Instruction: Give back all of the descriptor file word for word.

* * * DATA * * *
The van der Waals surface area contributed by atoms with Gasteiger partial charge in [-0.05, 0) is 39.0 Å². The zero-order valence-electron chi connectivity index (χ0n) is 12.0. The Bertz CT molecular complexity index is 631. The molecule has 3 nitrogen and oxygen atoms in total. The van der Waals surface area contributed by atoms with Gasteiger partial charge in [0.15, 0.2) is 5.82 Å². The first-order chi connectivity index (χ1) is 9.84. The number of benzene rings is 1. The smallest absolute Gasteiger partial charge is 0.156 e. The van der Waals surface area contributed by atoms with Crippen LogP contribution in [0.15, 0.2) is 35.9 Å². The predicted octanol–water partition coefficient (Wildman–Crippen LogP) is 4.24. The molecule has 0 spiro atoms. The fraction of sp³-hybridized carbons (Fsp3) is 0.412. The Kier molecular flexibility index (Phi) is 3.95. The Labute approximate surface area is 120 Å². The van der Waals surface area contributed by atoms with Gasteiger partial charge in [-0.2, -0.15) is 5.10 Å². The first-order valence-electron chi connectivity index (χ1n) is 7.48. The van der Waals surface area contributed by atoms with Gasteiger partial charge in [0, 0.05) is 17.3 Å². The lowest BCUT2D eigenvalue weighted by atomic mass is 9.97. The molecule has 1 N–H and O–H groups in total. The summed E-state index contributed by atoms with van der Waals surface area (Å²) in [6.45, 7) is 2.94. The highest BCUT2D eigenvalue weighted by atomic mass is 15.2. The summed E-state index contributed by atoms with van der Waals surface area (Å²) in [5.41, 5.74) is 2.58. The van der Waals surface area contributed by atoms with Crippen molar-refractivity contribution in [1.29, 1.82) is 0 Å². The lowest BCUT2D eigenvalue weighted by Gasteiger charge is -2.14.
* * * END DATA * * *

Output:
The van der Waals surface area contributed by atoms with Gasteiger partial charge in [-0.05, 0) is 39.0 Å². The zero-order valence-electron chi connectivity index (χ0n) is 12.0. The Bertz CT molecular complexity index is 631. The molecule has 3 nitrogen and oxygen atoms in total. The van der Waals surface area contributed by atoms with Gasteiger partial charge in [0.15, 0.2) is 5.82 Å². The first-order chi connectivity index (χ1) is 9.84. The number of benzene rings is 1. The smallest absolute Gasteiger partial charge is 0.156 e. The van der Waals surface area contributed by atoms with Crippen LogP contribution in [0.15, 0.2) is 35.9 Å². The predicted octanol–water partition coefficient (Wildman–Crippen LogP) is 4.24. The molecule has 0 spiro atoms. The fraction of sp³-hybridized carbons (Fsp3) is 0.412. The Kier molecular flexibility index (Phi) is 3.95. The Labute approximate surface area is 120 Å². The van der Waals surface area contributed by atoms with Gasteiger partial charge in [-0.2, -0.15) is 5.10 Å². The first-order valence-electron chi connectivity index (χ1n) is 7.48. The van der Waals surface area contributed by atoms with Gasteiger partial charge in [0, 0.05) is 17.3 Å². The lowest BCUT2D eigenvalue weighted by atomic mass is 9.97. The molecule has 1 N–H and O–H groups in total. The summed E-state index contributed by atoms with van der Waals surface area (Å²) in [6.45, 7) is 2.94. The highest BCUT2D eigenvalue weighted by atomic mass is 15.2. The summed E-state index contributed by atoms with van der Waals surface area (Å²) in [5.41, 5.74) is 2.58. The van der Waals surface area contributed by atoms with Crippen molar-refractivity contribution in [1.29, 1.82) is 0 Å². The lowest BCUT2D eigenvalue weighted by Gasteiger charge is -2.14.